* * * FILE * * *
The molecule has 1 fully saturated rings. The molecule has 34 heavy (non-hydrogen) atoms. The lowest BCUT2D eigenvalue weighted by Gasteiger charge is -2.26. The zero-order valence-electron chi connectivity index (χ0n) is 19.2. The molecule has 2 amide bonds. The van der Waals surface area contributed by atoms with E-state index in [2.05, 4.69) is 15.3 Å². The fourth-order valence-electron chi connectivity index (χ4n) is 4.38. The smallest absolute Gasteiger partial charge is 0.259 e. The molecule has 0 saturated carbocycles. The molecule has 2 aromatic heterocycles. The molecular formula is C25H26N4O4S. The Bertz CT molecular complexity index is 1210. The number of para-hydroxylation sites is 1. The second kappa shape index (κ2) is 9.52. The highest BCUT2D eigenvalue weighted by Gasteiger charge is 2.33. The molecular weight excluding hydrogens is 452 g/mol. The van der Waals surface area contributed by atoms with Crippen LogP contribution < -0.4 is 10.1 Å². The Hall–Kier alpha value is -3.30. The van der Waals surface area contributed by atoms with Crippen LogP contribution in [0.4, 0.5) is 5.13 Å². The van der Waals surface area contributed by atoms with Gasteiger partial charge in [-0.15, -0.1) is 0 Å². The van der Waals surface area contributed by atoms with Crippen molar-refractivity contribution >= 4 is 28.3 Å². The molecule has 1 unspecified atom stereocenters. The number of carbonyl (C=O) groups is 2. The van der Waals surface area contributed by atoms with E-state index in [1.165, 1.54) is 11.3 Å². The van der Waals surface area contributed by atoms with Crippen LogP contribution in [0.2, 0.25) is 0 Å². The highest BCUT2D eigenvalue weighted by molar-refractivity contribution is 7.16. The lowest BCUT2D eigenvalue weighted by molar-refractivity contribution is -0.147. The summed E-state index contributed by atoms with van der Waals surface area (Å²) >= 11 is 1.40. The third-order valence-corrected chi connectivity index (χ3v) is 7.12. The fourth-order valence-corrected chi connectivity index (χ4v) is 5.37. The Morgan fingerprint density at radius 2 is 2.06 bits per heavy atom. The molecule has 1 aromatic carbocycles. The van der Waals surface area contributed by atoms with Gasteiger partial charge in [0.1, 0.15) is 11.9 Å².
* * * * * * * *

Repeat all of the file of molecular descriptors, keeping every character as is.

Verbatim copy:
The molecule has 1 fully saturated rings. The molecule has 34 heavy (non-hydrogen) atoms. The lowest BCUT2D eigenvalue weighted by Gasteiger charge is -2.26. The zero-order valence-electron chi connectivity index (χ0n) is 19.2. The molecule has 2 amide bonds. The van der Waals surface area contributed by atoms with E-state index in [2.05, 4.69) is 15.3 Å². The fourth-order valence-electron chi connectivity index (χ4n) is 4.38. The smallest absolute Gasteiger partial charge is 0.259 e. The molecule has 0 saturated carbocycles. The molecule has 2 aromatic heterocycles. The molecular formula is C25H26N4O4S. The Bertz CT molecular complexity index is 1210. The number of para-hydroxylation sites is 1. The second kappa shape index (κ2) is 9.52. The highest BCUT2D eigenvalue weighted by Gasteiger charge is 2.33. The molecular weight excluding hydrogens is 452 g/mol. The van der Waals surface area contributed by atoms with Crippen LogP contribution < -0.4 is 10.1 Å². The Hall–Kier alpha value is -3.30. The van der Waals surface area contributed by atoms with Crippen LogP contribution in [0.4, 0.5) is 5.13 Å². The van der Waals surface area contributed by atoms with Gasteiger partial charge in [-0.15, -0.1) is 0 Å². The van der Waals surface area contributed by atoms with Crippen molar-refractivity contribution >= 4 is 28.3 Å². The molecule has 1 unspecified atom stereocenters. The number of carbonyl (C=O) groups is 2. The van der Waals surface area contributed by atoms with E-state index in [1.165, 1.54) is 11.3 Å². The van der Waals surface area contributed by atoms with Crippen LogP contribution in [0.2, 0.25) is 0 Å². The highest BCUT2D eigenvalue weighted by molar-refractivity contribution is 7.16. The lowest BCUT2D eigenvalue weighted by molar-refractivity contribution is -0.147. The summed E-state index contributed by atoms with van der Waals surface area (Å²) >= 11 is 1.40. The third-order valence-corrected chi connectivity index (χ3v) is 7.12. The fourth-order valence-corrected chi connectivity index (χ4v) is 5.37. The Morgan fingerprint density at radius 2 is 2.06 bits per heavy atom. The molecule has 1 aromatic carbocycles. The van der Waals surface area contributed by atoms with Gasteiger partial charge in [0.1, 0.15) is 11.9 Å².